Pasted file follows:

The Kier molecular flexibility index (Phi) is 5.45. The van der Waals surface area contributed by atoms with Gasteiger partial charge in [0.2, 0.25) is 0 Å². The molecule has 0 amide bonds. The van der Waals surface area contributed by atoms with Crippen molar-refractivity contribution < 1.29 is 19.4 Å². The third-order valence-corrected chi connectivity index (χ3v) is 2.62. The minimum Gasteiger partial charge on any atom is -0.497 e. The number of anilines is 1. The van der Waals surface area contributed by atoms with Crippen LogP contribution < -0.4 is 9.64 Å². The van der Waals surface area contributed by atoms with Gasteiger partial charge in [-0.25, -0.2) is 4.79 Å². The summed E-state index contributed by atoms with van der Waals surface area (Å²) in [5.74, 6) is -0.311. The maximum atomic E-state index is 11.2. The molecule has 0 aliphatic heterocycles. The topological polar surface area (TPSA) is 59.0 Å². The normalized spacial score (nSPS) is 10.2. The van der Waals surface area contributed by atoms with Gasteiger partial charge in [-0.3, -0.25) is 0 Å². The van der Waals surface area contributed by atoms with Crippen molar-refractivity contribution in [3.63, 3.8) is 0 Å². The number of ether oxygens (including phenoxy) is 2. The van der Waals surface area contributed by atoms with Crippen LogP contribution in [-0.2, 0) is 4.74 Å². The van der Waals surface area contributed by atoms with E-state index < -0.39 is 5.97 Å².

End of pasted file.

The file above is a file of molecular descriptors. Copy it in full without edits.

The Kier molecular flexibility index (Phi) is 5.45. The van der Waals surface area contributed by atoms with Gasteiger partial charge in [0.2, 0.25) is 0 Å². The molecule has 0 amide bonds. The van der Waals surface area contributed by atoms with Crippen molar-refractivity contribution < 1.29 is 19.4 Å². The third-order valence-corrected chi connectivity index (χ3v) is 2.62. The minimum Gasteiger partial charge on any atom is -0.497 e. The number of anilines is 1. The van der Waals surface area contributed by atoms with Crippen LogP contribution < -0.4 is 9.64 Å². The van der Waals surface area contributed by atoms with Gasteiger partial charge in [-0.25, -0.2) is 4.79 Å². The summed E-state index contributed by atoms with van der Waals surface area (Å²) in [5.74, 6) is -0.311. The maximum atomic E-state index is 11.2. The molecule has 0 aliphatic heterocycles. The topological polar surface area (TPSA) is 59.0 Å². The normalized spacial score (nSPS) is 10.2. The van der Waals surface area contributed by atoms with Gasteiger partial charge in [-0.3, -0.25) is 0 Å². The van der Waals surface area contributed by atoms with Crippen molar-refractivity contribution in [3.63, 3.8) is 0 Å². The number of ether oxygens (including phenoxy) is 2. The van der Waals surface area contributed by atoms with Crippen LogP contribution in [-0.2, 0) is 4.74 Å². The van der Waals surface area contributed by atoms with E-state index < -0.39 is 5.97 Å².